In that moment, Melissa realised gender rules were ‘totally random,’ and ‘made up.’ It was only when entering college that she began to reflect on feminism on a deeper level, considering the socio-political and cultural aspects. ‘When I was 19, I remember I just officially said to myself, Yeah. I’m a feminist. [And] I’ve never questioned that.’
In many ways, BDSM is strongly feminist, said Melissa. ‘In the BDSM community, it’s really, really, really, important that people talk—that the lovers really communicate about what they want, what the safe word is, and what’s okay and what’s not okay,’ Melissa said. ‘Consent and communication are super important in a healthy BDSM relationship… If a dominant person exploits a woman, they’ll personally get shunned [from the BDSM community] because it’s too dangerous. You can’t mess around with having that kind of control over people and not being really careful of not hurting them.’
‘He dumped [the bag] on my floor, and I’m like, What am I getting myself into? This is crazy.’
Melissa started dabbling in BDSM three years ago. She was at a friend’s party where a clothing swap was taking place, and she had donated a Halloween cat costume—complete with ears, a tail, and a black collar—that a friend of hers tried on. Within eavesdropping distance, a ‘handsome guy’ made a remark about how the collar wouldn’t be strong enough to keep anyone tied up. ‘I was like, Oh, he sounds like he knows what he’s talking about. It just clicked in my head that I could probably have some interesting experiences with this person,’ she said, adding that she was especially conscious about wanting to have kinky sex. ‘I just went up to him and started flirting. He was very easy to pick up.’
They made a date to get together another time, and he arrived at Melissa’s apartment lugging a duffel bag of BDSM equipment and sex toys in tow. ‘He dumped [the bag] on my floor, and I’m like, What am I getting myself into? This is crazy,’ she recalled, laughing. ‘I didn’t even know what they were.’ As an introduction to BDSM, he used the flogger (an accessory used for whipping, with a handle holding together a cluster of straps) on her. ‘It felt so great. I remember afterwards lying there going, Why does this feel so good?’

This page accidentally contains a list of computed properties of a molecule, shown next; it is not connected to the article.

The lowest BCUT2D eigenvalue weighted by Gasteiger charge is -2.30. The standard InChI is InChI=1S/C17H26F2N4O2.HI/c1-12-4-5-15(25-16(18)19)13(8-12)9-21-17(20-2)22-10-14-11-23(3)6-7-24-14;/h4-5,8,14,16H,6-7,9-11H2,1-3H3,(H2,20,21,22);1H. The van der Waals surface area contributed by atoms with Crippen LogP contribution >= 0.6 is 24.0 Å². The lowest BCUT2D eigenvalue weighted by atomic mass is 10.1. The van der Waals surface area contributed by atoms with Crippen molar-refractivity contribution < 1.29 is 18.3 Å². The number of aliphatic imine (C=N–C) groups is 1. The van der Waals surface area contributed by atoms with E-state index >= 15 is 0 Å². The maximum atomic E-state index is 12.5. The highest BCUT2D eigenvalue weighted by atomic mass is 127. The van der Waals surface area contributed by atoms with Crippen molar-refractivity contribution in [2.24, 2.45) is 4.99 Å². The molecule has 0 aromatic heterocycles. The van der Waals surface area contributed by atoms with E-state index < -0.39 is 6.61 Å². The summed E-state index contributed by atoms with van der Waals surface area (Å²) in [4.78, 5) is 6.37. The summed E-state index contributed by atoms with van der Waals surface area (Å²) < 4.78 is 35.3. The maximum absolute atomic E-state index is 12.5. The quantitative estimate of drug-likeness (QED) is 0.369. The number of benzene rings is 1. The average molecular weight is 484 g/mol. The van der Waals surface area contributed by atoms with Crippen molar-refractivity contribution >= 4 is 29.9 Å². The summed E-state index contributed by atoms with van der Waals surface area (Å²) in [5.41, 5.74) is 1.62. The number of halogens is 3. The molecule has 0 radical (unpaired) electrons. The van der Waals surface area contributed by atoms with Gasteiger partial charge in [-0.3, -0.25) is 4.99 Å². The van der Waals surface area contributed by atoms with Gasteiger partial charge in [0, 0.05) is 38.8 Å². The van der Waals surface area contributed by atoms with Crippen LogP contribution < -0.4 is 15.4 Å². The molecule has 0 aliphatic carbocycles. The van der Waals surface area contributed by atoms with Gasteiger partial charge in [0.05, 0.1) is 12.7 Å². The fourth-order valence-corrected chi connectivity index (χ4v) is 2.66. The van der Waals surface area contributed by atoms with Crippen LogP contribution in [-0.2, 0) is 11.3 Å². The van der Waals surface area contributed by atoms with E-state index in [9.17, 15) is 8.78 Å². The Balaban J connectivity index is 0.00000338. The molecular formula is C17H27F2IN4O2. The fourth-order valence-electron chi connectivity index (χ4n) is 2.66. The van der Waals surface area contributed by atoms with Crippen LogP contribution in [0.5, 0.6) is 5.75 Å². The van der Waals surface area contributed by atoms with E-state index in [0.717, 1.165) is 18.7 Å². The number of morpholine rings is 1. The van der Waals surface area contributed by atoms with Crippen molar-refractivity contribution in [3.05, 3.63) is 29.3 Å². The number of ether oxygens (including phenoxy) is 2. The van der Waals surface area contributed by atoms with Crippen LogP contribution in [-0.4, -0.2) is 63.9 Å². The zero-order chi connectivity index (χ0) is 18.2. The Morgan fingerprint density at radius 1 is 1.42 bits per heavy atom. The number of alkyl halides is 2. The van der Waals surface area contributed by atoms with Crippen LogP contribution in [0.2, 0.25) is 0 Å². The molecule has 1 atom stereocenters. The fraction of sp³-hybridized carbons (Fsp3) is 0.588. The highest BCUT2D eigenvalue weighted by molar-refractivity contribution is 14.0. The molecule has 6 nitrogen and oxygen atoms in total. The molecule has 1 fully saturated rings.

‘After a session, I feel proud, and proud of my bruises and marks.’
The pain play Melissa experiments with in the bedroom—flogging, pinching, slapping, whipping—is incredibly empowering because it enables her to explore the limits of her physical endurance. ‘After a session, I feel proud, and proud of my bruises and marks. It’s maybe a little bit akin to an extreme athlete feeling proud of the pain she endures for her sport,’ Melissa said.
When she first started exploring kink, Melissa went into a ‘sub frenzy,’ a term for submissives—usually those new to BDSM—who become highly enthusiastic and adventurous as they delve into the lifestyle. For a year, she was constantly on FetLife, joining an array of groups on the social media website, seeking out people to talk to.
The one time she had a BDSM play go wrong, Melissa, then a relative newcomer to the lifestyle, was playing with a boyfriend. They had met in the Burning Man group on Facebook, the start of a year-and-a-half long distance relationship. They saw each other every six weeks or so. He had expressed interest in kink, and though they were somewhat unseasoned in the BDSM ropes, they agreed to experiment in the bedroom. ‘We were playing around but we never had a conversation about safety and what was okay and what was not,’ she said. He tied Melissa up and left her alone, which terrified her.
‘It wasn’t around my throat or anything so nothing would’ve happened—it was just my arms—but it freaked me out.’ Another time after binding her arms, he used a boxcutter to cut the rope and accidentally knicked her hand in the process. Melissa later ordered a pair of safety scissors from Amazon and had it shipped to him. ‘It’s all a learning experience, but I wouldn’t play that way with somebody inexperienced again, I don’t think,’ she said.
‘Another intense way of bonding’
Melissa’s current partner Blake (whose name has been changed for privacy reasons) is kinky, although before him she was with a man who was vanilla. The difference between both relationships is stark, not only because Blake is more ‘competent, smart, engaged in his communities, caring, and interested in forming a real, committed partnership with me,’ she said, but also because his sexual preferences are much more in tune with hers.